"All Of Us" by Raymond Carver

I’d raised a few eyebrows among other writers I know when I said that I didn’t find the “genius” in Raymond Carver’s short stories. Of course, they took that to mean that I didn’t like him. On the contrary: I liked his stories a lot. I just didn’t see what the “big deal” was about them. But I tried. Believe me, I tried — just about read all of them at this point. I do love his minimalist style and some of his stories were absolutely outstanding. Others...well.... after a while many of them seemed the same to me. Carver, known best for his short fiction, began his career as a poet and this collection, All Of Us, is an anthology of all his published poetry plus some (then) unpublished work.


It was a wonderful read and I found his poetry to be much better than his fiction to be honest. While there may have been some personal and autobiographical elements to his fiction, I felt his poetry gives more of a glimpse of who Raymond Carver the man was. A lot of these poems are deeply personal and they do give insight into the way he viewed the world and especially those around him: his wives, his children, his parents, friends and neighbors, not to mention the environment in which he lived.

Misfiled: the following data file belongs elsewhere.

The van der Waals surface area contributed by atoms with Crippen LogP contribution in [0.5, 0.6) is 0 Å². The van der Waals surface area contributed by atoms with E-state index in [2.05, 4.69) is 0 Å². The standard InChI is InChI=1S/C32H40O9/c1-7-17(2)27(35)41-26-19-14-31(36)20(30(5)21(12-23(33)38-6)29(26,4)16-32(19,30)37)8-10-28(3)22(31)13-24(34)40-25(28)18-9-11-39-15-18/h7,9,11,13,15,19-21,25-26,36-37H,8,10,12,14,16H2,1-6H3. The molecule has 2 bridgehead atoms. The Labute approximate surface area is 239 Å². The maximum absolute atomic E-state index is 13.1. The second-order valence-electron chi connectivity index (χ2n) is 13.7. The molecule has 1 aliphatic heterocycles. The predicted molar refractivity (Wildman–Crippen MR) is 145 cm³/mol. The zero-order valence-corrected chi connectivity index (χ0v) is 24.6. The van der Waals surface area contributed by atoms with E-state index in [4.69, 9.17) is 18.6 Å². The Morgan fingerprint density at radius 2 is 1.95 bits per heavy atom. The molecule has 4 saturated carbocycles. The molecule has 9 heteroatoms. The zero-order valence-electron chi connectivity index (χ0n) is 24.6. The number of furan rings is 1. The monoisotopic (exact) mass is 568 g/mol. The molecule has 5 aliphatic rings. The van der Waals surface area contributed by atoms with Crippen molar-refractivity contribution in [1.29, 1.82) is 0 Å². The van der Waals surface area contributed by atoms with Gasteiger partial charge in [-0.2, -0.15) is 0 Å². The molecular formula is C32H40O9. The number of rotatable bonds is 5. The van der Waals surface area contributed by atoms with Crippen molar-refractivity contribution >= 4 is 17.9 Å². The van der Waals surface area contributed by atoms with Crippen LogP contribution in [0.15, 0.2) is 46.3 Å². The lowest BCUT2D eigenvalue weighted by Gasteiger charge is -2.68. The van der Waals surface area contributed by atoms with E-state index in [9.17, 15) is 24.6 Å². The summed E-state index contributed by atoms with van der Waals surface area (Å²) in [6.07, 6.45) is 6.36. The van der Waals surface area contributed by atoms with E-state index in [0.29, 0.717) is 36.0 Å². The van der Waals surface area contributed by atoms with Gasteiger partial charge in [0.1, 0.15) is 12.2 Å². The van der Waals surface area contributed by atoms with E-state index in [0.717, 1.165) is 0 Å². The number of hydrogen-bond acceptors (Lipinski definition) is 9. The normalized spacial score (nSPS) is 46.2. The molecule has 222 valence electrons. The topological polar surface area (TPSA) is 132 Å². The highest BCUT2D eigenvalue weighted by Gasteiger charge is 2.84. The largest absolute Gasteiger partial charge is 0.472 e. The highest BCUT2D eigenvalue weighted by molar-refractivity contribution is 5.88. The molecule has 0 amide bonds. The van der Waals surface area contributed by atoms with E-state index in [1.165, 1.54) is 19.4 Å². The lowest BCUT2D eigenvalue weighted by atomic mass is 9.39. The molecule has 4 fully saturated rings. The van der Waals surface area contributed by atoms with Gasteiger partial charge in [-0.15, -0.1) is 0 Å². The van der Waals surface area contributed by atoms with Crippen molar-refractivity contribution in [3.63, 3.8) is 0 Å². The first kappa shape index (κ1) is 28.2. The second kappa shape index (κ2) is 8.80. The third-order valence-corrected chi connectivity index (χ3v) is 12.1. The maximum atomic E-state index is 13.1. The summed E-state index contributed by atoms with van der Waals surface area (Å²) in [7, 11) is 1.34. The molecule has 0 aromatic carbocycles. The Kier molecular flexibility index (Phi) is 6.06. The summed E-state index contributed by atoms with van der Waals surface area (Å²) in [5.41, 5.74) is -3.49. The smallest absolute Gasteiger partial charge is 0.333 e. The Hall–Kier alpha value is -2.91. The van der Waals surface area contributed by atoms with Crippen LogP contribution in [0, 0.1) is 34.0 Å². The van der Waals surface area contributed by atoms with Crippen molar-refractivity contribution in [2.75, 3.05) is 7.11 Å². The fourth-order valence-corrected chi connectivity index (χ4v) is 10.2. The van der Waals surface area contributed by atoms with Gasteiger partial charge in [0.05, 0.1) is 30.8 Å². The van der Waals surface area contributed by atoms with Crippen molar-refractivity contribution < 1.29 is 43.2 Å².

Born and raised in the pacific northwest, many of these poems beautifully describe the landscape that surrounded him. Despite this idyllic landscape, many of these poems deal with his struggle with alcoholism and they often reflect the loneliness he felt throughout most of his adult life. They also reflect the existential crises of those around him as well. But not all these poems are dour and bleak. There are some more romantic and lyrical works here.


While most of the poems read like his short fiction in miniature, there were some absolutely amazingly lyrical poems within the mix — those that reflect his love for his wife Tess, his travels, and especially his love for fishing (there many poems about fishing and being out in the wilderness).


I enjoyed these poems very much. Not every one of them worked for me, of course (in a collection this large, there are bound to be some that won’t resonate with every reader) but that didn’t take away from the overall effect of these poems, their style, approach and what they had to say to the reader. For anyone out there who had never read any of Carver’s works, I would recommend starting with this collection of poetry, then move on to his fiction. A highly recommended read.

Source: http://www.juliangallo66.blogspot.com